The highs and lows of juggling university, work and life
One of our first Campus-funded students shares her experience as a data scientist in the Home Office undertaking the MSc in Data Analytics for Government (MDataGov) programme as the next MSc modules get underway.
How I got to the MDataGov
Hello! My name is Soumaya. I am part of the first cohort to undertake the MSc in Data Analytics for Government at University College London (UCL) and also a data scientist at the Home Office. Today I share with you the highs and lows of juggling university, work and life.
Following my PhD in solid state physics, I worked as a data consultant for a few years before joining the Government Operational Research Service (GORS) in 2015. I wanted to specialise in data science and whilst I had picked up skills in programming and databases along the way, my knowledge felt sketchy and superficial. I knew how to get the job done, but not necessarily in the most performant way. Moreover, I was missing the statistics “ingredient”, key to any data scientist. I worked through Coursera’s Data Science one-year online programme, which gave me a good enough overview to be accepted as a data scientist at the Home Office. However, I still wanted something more comprehensive, structured and in-depth, and which would enable me to interact with and learn from other people. Hence when the MDataGov opportunity presented itself, I grabbed it with no hesitation.
Why the MDataGov works for me
The UCL programme comprises eight taught modules, four of which are compulsory, and a dissertation. The compulsory modules are Survey Fundamentals, Statistical Programming, Data Science Foundations and Statistics in Government and cover the fundamentals of statistics, designing investigations, analytical programming and policy. To be fair, most of the material comprised in the statistics and programming modules is available in books such as the eponymous ISLR (Introduction to Statistical Learning) and online. However, whilst I enjoy learning, I’m simply not disciplined enough to study the material by myself unless I have an exam, coursework or an interview to study for. And it’s easy to become distracted and go “too deep” or “off track” when designing your own syllabus.
As for the other modules, the material is not as readily available externally. I haven’t done the Statistics in Government module yet, but my colleague described how it “provided a comprehensive tool-kit of analytical techniques that you are likely to encounter in government and equips you with the means to approach policy problems”. This should be very useful if I ever want to and/or land a policy-facing role. The other module I’m eager to start is Applied Bayesian Statistics, a concept which is notoriously difficult to grasp by yourself. And I’ve heard that the lecturer is inspirational.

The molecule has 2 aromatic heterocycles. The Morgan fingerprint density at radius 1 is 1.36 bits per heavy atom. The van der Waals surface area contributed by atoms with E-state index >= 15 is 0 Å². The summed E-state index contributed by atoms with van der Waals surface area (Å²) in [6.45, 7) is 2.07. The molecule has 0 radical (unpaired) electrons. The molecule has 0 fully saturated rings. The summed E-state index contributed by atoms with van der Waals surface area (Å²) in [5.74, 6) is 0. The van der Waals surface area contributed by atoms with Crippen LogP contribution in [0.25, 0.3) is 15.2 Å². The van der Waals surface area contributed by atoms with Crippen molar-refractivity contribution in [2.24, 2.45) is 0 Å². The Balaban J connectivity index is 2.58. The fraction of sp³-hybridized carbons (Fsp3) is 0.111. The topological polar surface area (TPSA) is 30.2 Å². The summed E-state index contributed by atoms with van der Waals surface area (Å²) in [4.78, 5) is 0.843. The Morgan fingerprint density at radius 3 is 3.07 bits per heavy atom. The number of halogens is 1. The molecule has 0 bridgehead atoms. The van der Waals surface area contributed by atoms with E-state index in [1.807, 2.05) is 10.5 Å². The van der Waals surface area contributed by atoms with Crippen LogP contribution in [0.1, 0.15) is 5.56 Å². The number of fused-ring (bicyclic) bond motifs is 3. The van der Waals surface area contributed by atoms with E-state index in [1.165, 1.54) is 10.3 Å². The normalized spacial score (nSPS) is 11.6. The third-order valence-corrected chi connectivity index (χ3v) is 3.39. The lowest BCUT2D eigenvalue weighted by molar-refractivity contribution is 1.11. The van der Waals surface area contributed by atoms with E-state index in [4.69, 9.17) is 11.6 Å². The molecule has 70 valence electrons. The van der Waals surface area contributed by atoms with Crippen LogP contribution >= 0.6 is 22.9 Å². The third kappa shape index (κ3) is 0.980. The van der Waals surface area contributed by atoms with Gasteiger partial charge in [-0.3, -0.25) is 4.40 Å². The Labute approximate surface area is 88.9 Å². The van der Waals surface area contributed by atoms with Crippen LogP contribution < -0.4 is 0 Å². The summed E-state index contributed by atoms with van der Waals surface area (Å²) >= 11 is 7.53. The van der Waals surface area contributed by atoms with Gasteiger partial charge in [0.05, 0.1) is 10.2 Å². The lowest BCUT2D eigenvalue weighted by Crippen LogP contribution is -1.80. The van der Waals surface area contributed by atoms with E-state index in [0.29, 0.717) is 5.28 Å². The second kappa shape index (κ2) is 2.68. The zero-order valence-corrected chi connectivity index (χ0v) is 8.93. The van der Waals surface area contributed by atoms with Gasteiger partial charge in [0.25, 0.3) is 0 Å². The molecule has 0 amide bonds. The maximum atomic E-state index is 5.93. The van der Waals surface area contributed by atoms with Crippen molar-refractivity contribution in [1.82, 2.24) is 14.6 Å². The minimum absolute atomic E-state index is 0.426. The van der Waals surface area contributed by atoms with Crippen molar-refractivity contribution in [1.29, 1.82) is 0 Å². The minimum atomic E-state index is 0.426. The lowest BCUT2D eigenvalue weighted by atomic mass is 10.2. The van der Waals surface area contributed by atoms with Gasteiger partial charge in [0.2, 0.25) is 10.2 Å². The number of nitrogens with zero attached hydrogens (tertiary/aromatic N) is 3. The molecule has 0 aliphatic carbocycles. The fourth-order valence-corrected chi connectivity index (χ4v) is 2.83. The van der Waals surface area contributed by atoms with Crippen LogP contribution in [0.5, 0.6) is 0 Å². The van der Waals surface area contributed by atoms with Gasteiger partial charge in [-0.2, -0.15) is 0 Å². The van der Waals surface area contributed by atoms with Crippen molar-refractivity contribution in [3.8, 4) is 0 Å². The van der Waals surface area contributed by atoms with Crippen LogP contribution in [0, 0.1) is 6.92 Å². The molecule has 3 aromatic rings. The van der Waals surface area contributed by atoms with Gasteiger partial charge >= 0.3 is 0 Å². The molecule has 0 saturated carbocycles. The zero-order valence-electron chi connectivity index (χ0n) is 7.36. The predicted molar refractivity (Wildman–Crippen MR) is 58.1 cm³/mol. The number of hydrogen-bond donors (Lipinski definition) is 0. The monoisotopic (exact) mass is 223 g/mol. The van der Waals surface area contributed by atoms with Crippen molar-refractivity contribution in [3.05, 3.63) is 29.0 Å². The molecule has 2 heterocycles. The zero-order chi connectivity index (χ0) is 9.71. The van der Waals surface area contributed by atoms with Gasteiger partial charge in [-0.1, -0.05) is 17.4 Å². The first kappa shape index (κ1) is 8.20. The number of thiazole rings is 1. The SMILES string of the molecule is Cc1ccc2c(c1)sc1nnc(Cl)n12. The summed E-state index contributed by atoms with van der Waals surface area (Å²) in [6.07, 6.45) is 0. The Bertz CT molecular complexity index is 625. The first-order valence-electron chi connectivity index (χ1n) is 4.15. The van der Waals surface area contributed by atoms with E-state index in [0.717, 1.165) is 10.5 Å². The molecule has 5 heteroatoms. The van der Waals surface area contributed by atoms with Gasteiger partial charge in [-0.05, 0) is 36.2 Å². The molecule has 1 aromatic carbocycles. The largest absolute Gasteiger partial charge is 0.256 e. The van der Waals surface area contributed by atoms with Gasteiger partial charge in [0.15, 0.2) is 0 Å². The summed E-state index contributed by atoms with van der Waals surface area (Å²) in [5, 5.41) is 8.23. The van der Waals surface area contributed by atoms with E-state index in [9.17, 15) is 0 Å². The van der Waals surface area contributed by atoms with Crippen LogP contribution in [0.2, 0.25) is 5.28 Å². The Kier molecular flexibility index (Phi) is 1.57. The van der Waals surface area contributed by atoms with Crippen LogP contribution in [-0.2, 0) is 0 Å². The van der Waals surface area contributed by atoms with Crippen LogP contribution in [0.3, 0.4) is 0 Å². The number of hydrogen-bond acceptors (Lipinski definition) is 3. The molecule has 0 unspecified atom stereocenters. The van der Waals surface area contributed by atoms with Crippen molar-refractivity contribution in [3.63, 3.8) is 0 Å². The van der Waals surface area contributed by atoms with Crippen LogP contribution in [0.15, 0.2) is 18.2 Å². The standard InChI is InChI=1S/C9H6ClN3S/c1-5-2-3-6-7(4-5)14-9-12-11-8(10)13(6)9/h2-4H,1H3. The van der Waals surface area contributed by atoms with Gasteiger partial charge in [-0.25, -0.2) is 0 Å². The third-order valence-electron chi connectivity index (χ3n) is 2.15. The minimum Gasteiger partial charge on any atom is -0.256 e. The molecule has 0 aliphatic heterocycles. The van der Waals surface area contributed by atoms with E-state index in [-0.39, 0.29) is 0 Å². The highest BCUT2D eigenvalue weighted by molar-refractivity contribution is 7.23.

I try to take full advantage of the access the MSc grants me to experts, both at UCL and elsewhere. I consult lecturers during lectures, tutorials and office hours. I will be assigned a supervisor for my dissertation project who has experience in the field I am interested in. I intend to use propensity score matching to evaluate the impact of policies at the Home Office. The idea is comparable to the Justice Data Lab at the Ministry of Justice, where the team has already been extremely helpful sharing their methodology. Furthermore, I hope to share and get feedback on my project with other members of the MSc cohort and the Data Science Campus, for example, through the annual MDataGov Symposium, the Campus seminar series and the dedicated MDataGov slack channel.
Lastly, the masters gives me more self-confidence to prioritise my training when discussing timelines with managers and to put myself forward for more senior positions when the opportunity arises.
Making the MDataGov work for you
The masters will last at least two (possibly up to five) years and will cause you large amounts of stress. Here are some suggestions for managing the pressure:
- Do a preliminary course before the masters starts otherwise you will be playing catch-up the rest of the time.
- Make sure your employer is fully on board. I am deeply indebted to my team at the Home Office for agreeing to complement the sponsorship I have received from the Data Science Campus before I had even started!
- Contingent on the previous point; get your department to help shape your dissertation project. More and more government departments are starting to work with academics so it is possible, but will require some time to organise and obtain approval.
- Investigate benefits available to students and consider going part-time; I’m on a 0.9 part-time contract and was assigned 10 days study leave per year (in addition to the standard 10 training days). My dissertation project is directly relevant to my department so it will be classified under standard work time. Altogether this means I can take a day off per week to study in term and exam time and still enjoy most of my weekends.
- Discuss your work-life obligations with your supervisor and/or lecturers. Issues will arise and universities are usually understanding. I went through personal circumstances earlier this year and UCL was gracious enough to defer one of my exams until August.
Most importantly, be honest about your learning pattern. I look forward to my university day; learning from lecturers, meeting other students and understanding the theory behind the application. Other people would rather study by themselves, have the discipline to set their own agenda at their own pace, or simply prefer learning from real-life projects. However, if you are looking for a systematised academic qualification for developing skills in data analytics and how it relates to policy, I would definitely recommend the MDataGov. For more information about the MDataGov programme please access the Government Statistical Service website.